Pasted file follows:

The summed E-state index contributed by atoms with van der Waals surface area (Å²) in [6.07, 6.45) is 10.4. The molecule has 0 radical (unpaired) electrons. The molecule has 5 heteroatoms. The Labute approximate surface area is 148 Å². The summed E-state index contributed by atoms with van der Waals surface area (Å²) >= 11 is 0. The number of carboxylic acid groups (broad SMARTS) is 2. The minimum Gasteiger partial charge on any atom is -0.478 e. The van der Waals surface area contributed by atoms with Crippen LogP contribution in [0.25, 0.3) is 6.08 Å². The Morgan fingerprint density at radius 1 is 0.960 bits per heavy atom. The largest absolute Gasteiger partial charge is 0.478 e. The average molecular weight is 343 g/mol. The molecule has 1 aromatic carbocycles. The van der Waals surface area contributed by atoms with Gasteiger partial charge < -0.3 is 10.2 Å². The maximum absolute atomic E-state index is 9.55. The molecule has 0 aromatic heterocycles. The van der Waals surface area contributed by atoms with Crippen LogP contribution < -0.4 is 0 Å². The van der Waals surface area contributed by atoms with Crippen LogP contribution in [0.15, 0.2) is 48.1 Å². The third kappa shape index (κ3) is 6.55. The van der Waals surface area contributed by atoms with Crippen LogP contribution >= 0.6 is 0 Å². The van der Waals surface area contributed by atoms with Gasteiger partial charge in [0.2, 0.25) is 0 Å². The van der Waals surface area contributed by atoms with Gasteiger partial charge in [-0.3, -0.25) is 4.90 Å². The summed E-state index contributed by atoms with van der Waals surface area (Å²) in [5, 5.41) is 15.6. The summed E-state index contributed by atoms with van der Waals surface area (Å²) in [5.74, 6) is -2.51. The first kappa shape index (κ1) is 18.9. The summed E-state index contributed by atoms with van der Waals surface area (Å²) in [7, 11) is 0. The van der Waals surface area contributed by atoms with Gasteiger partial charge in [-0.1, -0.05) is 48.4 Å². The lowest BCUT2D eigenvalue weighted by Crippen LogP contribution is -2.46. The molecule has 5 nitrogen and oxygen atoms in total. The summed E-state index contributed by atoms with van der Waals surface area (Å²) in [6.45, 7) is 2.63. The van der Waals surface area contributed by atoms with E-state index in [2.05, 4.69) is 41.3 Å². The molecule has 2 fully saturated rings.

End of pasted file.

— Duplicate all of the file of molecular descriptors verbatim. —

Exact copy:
The summed E-state index contributed by atoms with van der Waals surface area (Å²) in [6.07, 6.45) is 10.4. The molecule has 0 radical (unpaired) electrons. The molecule has 5 heteroatoms. The Labute approximate surface area is 148 Å². The summed E-state index contributed by atoms with van der Waals surface area (Å²) >= 11 is 0. The number of carboxylic acid groups (broad SMARTS) is 2. The minimum Gasteiger partial charge on any atom is -0.478 e. The van der Waals surface area contributed by atoms with Crippen LogP contribution in [0.25, 0.3) is 6.08 Å². The Morgan fingerprint density at radius 1 is 0.960 bits per heavy atom. The largest absolute Gasteiger partial charge is 0.478 e. The average molecular weight is 343 g/mol. The molecule has 1 aromatic carbocycles. The van der Waals surface area contributed by atoms with Gasteiger partial charge < -0.3 is 10.2 Å². The maximum absolute atomic E-state index is 9.55. The molecule has 0 aromatic heterocycles. The van der Waals surface area contributed by atoms with Crippen LogP contribution < -0.4 is 0 Å². The van der Waals surface area contributed by atoms with Crippen LogP contribution in [0.15, 0.2) is 48.1 Å². The third kappa shape index (κ3) is 6.55. The van der Waals surface area contributed by atoms with Crippen LogP contribution >= 0.6 is 0 Å². The van der Waals surface area contributed by atoms with Gasteiger partial charge in [0.2, 0.25) is 0 Å². The van der Waals surface area contributed by atoms with Gasteiger partial charge in [-0.3, -0.25) is 4.90 Å². The summed E-state index contributed by atoms with van der Waals surface area (Å²) in [5, 5.41) is 15.6. The summed E-state index contributed by atoms with van der Waals surface area (Å²) in [5.74, 6) is -2.51. The first kappa shape index (κ1) is 18.9. The summed E-state index contributed by atoms with van der Waals surface area (Å²) in [7, 11) is 0. The van der Waals surface area contributed by atoms with Gasteiger partial charge in [-0.1, -0.05) is 48.4 Å². The lowest BCUT2D eigenvalue weighted by Crippen LogP contribution is -2.46. The molecule has 5 nitrogen and oxygen atoms in total. The summed E-state index contributed by atoms with van der Waals surface area (Å²) in [6.45, 7) is 2.63. The van der Waals surface area contributed by atoms with E-state index in [2.05, 4.69) is 41.3 Å². The molecule has 2 fully saturated rings.